We were both watching him unravel slowly on the sidelines. He faced the opposite wall so no one could see. I could feel his body tense from across the court, and feel the tears welling up in his eyes. His worst fear had just come true, he had shot a basket, and scored. As a result the bleachers erupted in cheers. This is what happens when you are six and playing on your first basketball team, for your first game. People cheer. This is painful to my son. Reconciling his love of basketball with his loathing of attention is his challenge. Watching him experience it, and ultimately survive it on his own, is mine.
But unlike Marcel at that moment, I wasn’t alone. Shrek was right next to me watching it unfold, and noticing my body tense with his. “This is incredibly hard for you to watch isn’t it?” Perhaps this seems obvious, but for me to be witnessed in the process by a partner who can take in all these layers of struggle is amazing. It is also hard for me, because I am you may recall a super hero single parent who does perfectly well on her own.
“I can’t go up to him right now can I?” I asked him. “No way, ” he answered without hesitation.
I called Sam over from playing with his friends, and asked him to just check in, by sitting next to Marcel for a moment while his squad was not playing. His little brother was now slouching in the chair and clearly distraught. We were all of five feet away.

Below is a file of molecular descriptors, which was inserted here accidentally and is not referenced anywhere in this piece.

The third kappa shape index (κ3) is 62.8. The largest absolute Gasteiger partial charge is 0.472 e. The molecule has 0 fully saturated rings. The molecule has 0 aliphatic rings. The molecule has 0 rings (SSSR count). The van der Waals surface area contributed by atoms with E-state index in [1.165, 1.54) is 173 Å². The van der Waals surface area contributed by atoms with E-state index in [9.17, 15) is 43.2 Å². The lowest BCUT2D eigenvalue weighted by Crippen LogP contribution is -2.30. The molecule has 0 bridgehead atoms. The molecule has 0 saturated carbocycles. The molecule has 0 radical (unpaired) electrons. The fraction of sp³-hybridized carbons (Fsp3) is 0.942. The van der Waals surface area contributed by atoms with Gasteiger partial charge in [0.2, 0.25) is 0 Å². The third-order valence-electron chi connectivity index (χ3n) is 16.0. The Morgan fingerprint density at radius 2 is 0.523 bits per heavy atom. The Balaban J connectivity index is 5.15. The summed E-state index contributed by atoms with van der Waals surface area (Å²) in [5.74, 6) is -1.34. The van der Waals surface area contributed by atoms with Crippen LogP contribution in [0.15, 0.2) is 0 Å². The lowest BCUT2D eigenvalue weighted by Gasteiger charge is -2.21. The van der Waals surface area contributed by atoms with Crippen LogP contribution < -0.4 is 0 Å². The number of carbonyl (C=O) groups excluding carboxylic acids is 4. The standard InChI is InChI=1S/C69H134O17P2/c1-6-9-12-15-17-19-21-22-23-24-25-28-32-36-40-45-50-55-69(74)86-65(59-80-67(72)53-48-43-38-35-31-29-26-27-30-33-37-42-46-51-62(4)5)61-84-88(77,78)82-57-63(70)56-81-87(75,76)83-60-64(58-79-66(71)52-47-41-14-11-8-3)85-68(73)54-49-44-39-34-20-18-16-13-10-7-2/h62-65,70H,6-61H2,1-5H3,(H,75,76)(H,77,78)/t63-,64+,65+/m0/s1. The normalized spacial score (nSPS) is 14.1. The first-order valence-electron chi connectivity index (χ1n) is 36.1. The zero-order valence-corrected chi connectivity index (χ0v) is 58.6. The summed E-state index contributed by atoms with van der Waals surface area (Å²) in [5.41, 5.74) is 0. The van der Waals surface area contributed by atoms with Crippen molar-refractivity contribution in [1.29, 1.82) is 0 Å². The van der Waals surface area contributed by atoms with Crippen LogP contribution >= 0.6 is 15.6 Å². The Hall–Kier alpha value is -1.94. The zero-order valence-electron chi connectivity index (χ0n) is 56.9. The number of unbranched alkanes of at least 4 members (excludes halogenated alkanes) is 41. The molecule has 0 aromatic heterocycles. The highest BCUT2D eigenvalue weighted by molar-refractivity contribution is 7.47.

“But don’t say anything.”
“Got it,” Sam said, and climbed down the bleachers, and gently sat next to his brother. In seconds Marcel was sitting up strait and talking about who knows what with Sam. Magic.
“That was a great move. You’ll do a beautiful job helping Sam see why he was so important to Marcel at that moment. Good work Mom,” Shrek offered.
Later that night at dinner, Marcel offered gratitude for Sam’s moment of support, “Only you could make me feel better then Sam,” he offered. I found three more ways to reenforce that message to Sam. Shrek joined right in; “I never had a little or big brother to do that, what a gift that must be..”
While this may sound worthy of praise and celebration, Shrek and I have worked so hard to arrive here, and while it is getting easier and more satisfying, finding a co-parenting middle ground has been some of the hardest work I have ever experienced. For example, a few nights before that Sam was bawling because he insisted that he did not need to correct his homework. Shrek insisted he did. Sam sat at the table defeated and beside himself. I was at the counter cleaning up the dishes wanting to swoop in and rescue him for sure.
Then, he looked at me with these huge watery eyes as if to say; “HOW COULD YOU LET THIS MAN DO THIS TO ME? YOU HAVE ABANDONED ME!!!” It was all I could do not to leap across the room, tackle Shrek and yell; “Run!” to Sam. I mean who cares about accuracy? Since when was checking your work that important? Who needs math?” Instead I scrubbed the pan really hard. When I looked over at Shrek imploringly, he said; “I can handle Sam being upset here. Let me deal with it.” At that Sam was done. Exit stage left.
About half an hour later the boys were in bed, peace was restored, and no one was broken in pieces on the floor.
“Do you hate me?” Shrek asked walking quietly up to me.
“No. I think you were right. But it sucked. I felt like I was choosing you over him. I felt like I was letting Sam down.”
Shrek just listened. In the silence nine years of my parenting patterns with Sam rolled over and tried to get back to sleep. What business does he have trying to help me become a better parent? The nerve.